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Wednesday, July 01, 2009

X is for Xerox


Xerography is a dry photocopying technique invented by Chester Carlson in 1938. Here's an interesting story about Carlson. "It was not until 1959, twenty-one years after Carlson invented xerography, that the first convenient office copier using xerography was unveiled. The Xerox 914 copier could make copies quickly at the touch of a button on plain paper. It was a phenomenal success."

The company Xerox became synonymous with office copiers. Somewhere I recently read that government in particular was partial to having copies. For before the Xerox copier, data were stored in a single location and people had to go to that location. With the ability to duplicate the information, the individual offices wanted their own version. Many trees died.

Being the industry leader, the company became synonymous with making copies. Inevitably, this meant the term risked becoming genericized.

The Free Dictionary still recognizes the term as Xerox would have it. "A trademark used for a photocopying process or machine employing xerography. This trademark often occurs in print in lowercase as a verb and noun." Xerox can seem rather pedantic in this process. I dare say they would hate the word's use as Xeroxing DNA as this article on Polymerase Chain Reaction does.

I can't help but wonder how many Xeroxing policies actually involve actual Xerox machines.

Xerox logos over the years
Xeroxing quotes
Video: Writing Xerox in Chinese symbols - looks more like writing "copying" in Chinese.
Video: The Xerox Star 8010 graphical user interface (or GUI) presented by Xerox graphical interface designer Dave Smith in the 1981-82 time frame.
The final of the World Championship Xeroxing, held in Roelofarendsveen, Holland

For ABC Wednesday.



Xerography is a dry photocopying technique invented by Chester Carlson in 1938. Here's an interesting story about Carlson. "It was not until 1959, twenty-one years after Carlson invented xerography, that the first convenient office copier using xerography was unveiled. The Xerox 914 copier could make copies quickly at the touch of a button on plain paper. It was a phenomenal success."

The company Xerox became synonymous with office copiers. Somewhere I recently read that government in particular was partial to having copies. For before the Xerox copier, data were stored in a single location and people had to go to that location. With the ability to duplicate the information, the individual offices wanted their own version. Many trees died.

Being the industry leader, the company became synonymous with making copies. Inevitably, this meant the term risked becoming genericized.

The Free Dictionary still recognizes the term as Xerox would have it. "A trademark used for a photocopying process or machine employing xerography. This trademark often occurs in print in lowercase as a verb and noun." Xerox can seem rather pedantic in this process. I dare say they would hate the word's use as Xeroxing DNA as this article on Polymerase Chain Reaction does.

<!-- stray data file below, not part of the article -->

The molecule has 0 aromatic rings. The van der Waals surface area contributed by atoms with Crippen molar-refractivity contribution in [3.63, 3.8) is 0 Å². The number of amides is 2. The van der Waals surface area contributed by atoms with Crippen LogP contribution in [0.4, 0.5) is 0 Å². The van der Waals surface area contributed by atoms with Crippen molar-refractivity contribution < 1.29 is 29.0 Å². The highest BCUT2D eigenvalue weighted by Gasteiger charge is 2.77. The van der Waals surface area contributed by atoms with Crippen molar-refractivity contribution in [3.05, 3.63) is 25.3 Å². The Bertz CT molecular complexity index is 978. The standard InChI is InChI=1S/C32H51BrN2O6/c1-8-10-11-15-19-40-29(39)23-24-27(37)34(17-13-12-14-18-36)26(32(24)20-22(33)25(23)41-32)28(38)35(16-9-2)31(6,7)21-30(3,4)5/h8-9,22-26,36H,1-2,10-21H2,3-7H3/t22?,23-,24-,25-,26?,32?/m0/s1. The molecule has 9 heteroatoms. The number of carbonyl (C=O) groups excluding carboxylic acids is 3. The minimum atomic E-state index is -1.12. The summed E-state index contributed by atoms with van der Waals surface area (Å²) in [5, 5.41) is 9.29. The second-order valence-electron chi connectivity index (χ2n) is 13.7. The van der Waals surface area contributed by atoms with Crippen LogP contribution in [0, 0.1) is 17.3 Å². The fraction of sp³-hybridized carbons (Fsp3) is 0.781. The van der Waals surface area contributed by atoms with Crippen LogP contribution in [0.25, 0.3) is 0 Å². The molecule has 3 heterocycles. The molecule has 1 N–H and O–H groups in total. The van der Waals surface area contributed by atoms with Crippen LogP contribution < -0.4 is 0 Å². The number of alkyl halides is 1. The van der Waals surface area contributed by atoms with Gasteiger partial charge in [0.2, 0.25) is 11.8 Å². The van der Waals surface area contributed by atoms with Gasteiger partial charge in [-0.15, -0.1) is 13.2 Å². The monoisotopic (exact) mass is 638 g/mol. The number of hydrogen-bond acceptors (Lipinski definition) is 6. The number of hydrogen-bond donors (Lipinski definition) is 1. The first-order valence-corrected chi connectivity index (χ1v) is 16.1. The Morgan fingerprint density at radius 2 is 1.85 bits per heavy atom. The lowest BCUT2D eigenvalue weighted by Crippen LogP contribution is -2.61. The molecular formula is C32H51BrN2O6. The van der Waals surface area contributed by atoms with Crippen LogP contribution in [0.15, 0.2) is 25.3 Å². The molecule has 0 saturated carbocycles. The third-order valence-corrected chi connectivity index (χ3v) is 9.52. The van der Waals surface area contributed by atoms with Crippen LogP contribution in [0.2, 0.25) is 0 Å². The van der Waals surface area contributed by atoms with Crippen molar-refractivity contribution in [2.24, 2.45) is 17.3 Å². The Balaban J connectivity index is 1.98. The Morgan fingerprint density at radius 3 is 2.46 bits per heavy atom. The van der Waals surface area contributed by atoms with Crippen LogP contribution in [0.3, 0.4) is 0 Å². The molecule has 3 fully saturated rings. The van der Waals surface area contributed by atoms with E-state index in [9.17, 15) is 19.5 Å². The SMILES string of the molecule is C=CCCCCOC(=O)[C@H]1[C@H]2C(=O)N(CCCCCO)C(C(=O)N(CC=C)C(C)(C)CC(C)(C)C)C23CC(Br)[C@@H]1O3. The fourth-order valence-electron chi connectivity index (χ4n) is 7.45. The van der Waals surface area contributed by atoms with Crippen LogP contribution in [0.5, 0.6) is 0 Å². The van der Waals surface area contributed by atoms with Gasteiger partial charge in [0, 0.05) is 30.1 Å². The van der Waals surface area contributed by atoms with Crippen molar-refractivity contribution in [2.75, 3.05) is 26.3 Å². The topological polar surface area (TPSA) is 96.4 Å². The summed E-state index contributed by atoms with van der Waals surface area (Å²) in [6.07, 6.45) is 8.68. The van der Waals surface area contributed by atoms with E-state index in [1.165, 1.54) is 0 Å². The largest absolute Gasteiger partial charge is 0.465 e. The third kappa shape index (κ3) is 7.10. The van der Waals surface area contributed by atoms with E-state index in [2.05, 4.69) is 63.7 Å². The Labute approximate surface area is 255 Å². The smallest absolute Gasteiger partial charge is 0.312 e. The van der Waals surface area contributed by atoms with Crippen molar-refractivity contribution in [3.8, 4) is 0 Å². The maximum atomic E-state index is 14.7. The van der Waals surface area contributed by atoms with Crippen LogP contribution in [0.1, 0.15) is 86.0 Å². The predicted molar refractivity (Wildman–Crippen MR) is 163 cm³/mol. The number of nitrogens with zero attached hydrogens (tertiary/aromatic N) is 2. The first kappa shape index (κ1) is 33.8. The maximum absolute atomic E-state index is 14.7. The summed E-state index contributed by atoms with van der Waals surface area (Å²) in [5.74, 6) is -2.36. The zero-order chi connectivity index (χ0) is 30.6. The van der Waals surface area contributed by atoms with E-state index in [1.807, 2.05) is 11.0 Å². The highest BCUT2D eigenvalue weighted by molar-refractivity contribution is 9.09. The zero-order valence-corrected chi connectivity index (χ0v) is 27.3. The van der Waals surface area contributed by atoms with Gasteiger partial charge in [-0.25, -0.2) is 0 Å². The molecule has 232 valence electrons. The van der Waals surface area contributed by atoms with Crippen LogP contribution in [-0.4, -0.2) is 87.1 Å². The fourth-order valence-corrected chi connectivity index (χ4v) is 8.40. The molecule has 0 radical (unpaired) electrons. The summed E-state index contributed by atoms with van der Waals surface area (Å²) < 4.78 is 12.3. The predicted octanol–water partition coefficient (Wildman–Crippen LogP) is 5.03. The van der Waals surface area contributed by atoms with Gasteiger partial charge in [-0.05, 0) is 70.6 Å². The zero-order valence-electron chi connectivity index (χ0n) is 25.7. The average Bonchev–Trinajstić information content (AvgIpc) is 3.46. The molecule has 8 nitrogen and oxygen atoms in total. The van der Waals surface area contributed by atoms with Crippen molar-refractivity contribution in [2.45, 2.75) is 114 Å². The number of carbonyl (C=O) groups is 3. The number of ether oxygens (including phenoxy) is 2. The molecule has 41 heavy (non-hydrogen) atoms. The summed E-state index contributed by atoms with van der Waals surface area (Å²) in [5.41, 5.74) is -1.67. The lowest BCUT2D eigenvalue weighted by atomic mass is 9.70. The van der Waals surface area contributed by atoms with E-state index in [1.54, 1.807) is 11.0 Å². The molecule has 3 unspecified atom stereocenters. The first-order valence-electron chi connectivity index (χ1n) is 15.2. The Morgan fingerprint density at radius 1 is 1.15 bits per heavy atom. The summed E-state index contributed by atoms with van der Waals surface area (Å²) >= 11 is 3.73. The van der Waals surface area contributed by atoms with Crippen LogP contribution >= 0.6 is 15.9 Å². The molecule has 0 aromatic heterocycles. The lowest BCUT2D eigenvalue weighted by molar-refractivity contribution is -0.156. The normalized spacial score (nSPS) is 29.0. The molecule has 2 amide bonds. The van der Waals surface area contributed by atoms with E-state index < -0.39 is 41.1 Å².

I can't help but wonder how many Xeroxing policies actually involve actual Xerox machines.

Xerox logos over the years
Xeroxing quotes
Video: Writing Xerox in Chinese symbols - looks more like writing "copying" in Chinese.
Video: The Xerox Star 8010 graphical user interface (or GUI) presented by Xerox graphical interface designer Dave Smith in the 1981-82 time frame.
The final of the World Championship Xeroxing, held in Roelofarendsveen, Holland

For ABC Wednesday.

ROG

16 comments:

anthonynorth said...

The word went from a name to an action. That shows when a product really has been a success.
Interesting post.

RuneE said...

I'm glad you Xeroxed the post - a very inventive way of treating just this one.

BTW My Firefox dictionary plug-in recognized "Xeroxed" as a verb. However it did NOT recognize Firefox...

magiceye said...

wonderful post!

mrsnesbitt said...

Excellent choice. I remember my mum going on a course to learn all the ins and outs of the xerox photocopier they had in the personel department at ICI. The course was in Edinburgh and she bought me a skirt!
Memories!

Reader Wil said...

Great choice for "X"! I think verbs are created after the noun came into existence. Like Hoover-to hoover. Thanks for visiting.

Marie Reed said...

Yes .. but have you ever sat on one and xeroxed your bottom? *grin*

Here is another superlambbanana link:)

http://www.cpaphilblog.com/search?q=superlamb

Carol said...

This was an interesting post...and I enjoy your sense of humor, LOL when I saw the post again.

Vicki ~ FL said...

Great post! Thanks for your visit.

Q said...

When I see the word Xerox I think of my Dad. He was thrilled when they came out. He bought a xerox machine for his personal use. He would send me xeroxed copies of all sorts of things...noun and verb and memories...Thanks.
Sherry

Janie said...

When we had a Xerox machine we made copies of everything. You're right, many trees died, probably for no good reason.
Great X choice.

Joy said...

Love the duplication and the chinese link, I think I might manage to write print. I used to work in an office which had a big old xerox; we seemed to spend more time delving into the workings trying to extract paper than copying.

Jama said...

This is the greatest invention! save me lots of time copying notes during my school days.

jay said...

Oh yes, 'xerox' is another 'biro', isn't it? We also 'hoover', even though our vacuum cleaner is made by Nilfisk!

Good one!

Grace and Bradley said...

I remember the old Xerox machine I used in college over 35 years ago. But Xerox is a classical example of a compony of monopoly eventually lost its innovation and competitiveness.

Life with Kaishon said...

Oh, I just love it. Where in the world would we be without xerox?

Tumblewords: said...

Clever post! I remember the advent of the noun. And how true about the demise of trees...